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Homegrown boy ready to give back

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Councilor Jack Screws learning as he goes

By Carolyn Ten Broeck

You’ve been on the same job for 38 years, you’re still young and you have your health. And then you retire. What do you do?

If you’re Williston’s Jack Screws Jr., you throw your newly unemployed self into the public arena and seek to become a councilman.

Screws, the latest addition to Williston City Council, applied in January to fill the unexpired term of Norm Fugate and qualified for that same seat.

As luck would have it, no one filed against him and suddenly that retirement took on another facet: that of public servant.

A Williston native, the son of Jack and Helen Screws has never strayed far from the homefront.

He and his two brothers grew up here, and while at Williston High School, Screws was active in FFA.

“I tried to play football,” he said, “but I broke both arms.”

That evident 40 years ago mirrored a similar evident last year when Screws was injured on the job and again found himself disabled with two broken arms.

Accident prone? 

“Maybe,” he chuckled.

After high school, Screws was hired by Florida Telephone as a cable splicer/helper. He credits Jake Cason, another familiar face on the Williston City Council and father to its current president, Jason, with helping him land the job that would become his career.

Over the years, he worked himself up through the ranks with the telephone company that would undergo a series of name changes through the years.

With the advances in technology, Screws also saw his job evolving to keep up.

“The digital age changed what we did on a daily basis,” he said.

In 1977, Screws married the former Sherry Sauls from Raleigh and the couple became parents to daughters, Melissa and Brooke.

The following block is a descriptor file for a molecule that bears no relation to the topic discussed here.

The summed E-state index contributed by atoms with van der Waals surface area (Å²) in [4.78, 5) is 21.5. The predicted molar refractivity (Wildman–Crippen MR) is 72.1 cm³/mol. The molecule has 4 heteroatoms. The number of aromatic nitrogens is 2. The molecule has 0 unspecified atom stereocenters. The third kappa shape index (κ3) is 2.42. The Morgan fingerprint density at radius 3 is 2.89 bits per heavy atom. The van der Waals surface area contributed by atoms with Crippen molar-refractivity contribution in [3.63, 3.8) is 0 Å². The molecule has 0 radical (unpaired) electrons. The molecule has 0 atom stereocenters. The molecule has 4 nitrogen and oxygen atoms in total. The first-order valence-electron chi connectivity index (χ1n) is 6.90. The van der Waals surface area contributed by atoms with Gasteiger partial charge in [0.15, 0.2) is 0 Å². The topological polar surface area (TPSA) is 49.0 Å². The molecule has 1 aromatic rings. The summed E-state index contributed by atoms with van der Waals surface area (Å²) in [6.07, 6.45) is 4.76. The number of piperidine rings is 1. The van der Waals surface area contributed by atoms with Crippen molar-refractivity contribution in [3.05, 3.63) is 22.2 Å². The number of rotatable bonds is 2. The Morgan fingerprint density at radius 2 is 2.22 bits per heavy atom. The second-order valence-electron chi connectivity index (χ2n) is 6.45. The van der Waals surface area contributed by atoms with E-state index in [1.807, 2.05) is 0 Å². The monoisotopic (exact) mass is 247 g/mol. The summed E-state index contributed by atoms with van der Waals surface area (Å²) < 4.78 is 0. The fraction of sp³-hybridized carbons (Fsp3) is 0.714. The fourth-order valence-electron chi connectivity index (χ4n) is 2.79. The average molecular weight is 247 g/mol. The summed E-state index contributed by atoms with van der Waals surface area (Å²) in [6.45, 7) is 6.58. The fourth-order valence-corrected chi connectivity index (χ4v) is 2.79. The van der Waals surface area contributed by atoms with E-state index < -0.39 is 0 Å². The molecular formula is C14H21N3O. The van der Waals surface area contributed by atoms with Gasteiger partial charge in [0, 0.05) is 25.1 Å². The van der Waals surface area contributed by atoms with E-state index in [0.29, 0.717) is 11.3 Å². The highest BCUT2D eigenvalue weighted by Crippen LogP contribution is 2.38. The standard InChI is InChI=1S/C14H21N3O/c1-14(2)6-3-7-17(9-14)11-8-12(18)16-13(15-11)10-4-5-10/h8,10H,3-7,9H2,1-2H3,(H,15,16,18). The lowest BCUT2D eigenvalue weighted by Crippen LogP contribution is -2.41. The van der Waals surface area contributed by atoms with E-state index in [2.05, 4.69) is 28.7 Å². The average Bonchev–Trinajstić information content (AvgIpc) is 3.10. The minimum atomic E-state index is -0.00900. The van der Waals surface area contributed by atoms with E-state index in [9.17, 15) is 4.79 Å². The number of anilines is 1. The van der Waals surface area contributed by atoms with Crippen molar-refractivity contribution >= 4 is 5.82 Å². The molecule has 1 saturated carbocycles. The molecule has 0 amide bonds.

His job was also headquartered in Williston, which meant that he was almost always home to be father to the girls and husband to his wife, an assistant vice president at Perkins State Bank.

The Screws family is active in First Baptist Church, where he sings in  the choir and performs with a Southern gospel band.

A self-taught guitarist, he said in the late 1990s, he made a country music CD and spent time in Nashville, Tenn.

The timing wasn’t right with teen-age girls and a wife still in Williston, so he turned his back on what have been foray into the music business and returned to the hometown he loves.

With limited mobility in his hands and arms following the accident last year, he opted to take an early retirement.

The plan was to hunt and fish and enjoy all he had worked for during the past 38 years.

But, he said, he’d always had an interest in politics and when Fugate resigned, the door was opened for him to walk through.

As he spends the next weeks and months getting acclimated to his new position as a voice of the residents of Williston, he will be observing, talking and listening to those constituents.

Two concerns in the early days of his post are Williston’s overall appearance and what will become of the old high school once a new one is built.

Screws hopes to see beautification efforts take place to give those who pass through town a better impression.

He says the city’s churches are among the best things about Williston because they are filled with people who love God and care deeply about the community and each other.

He’s also happy to be serving with the men who make up the council.

 “They’re men I know,” he said. “We were friends before the council, and we’ll be friends after.”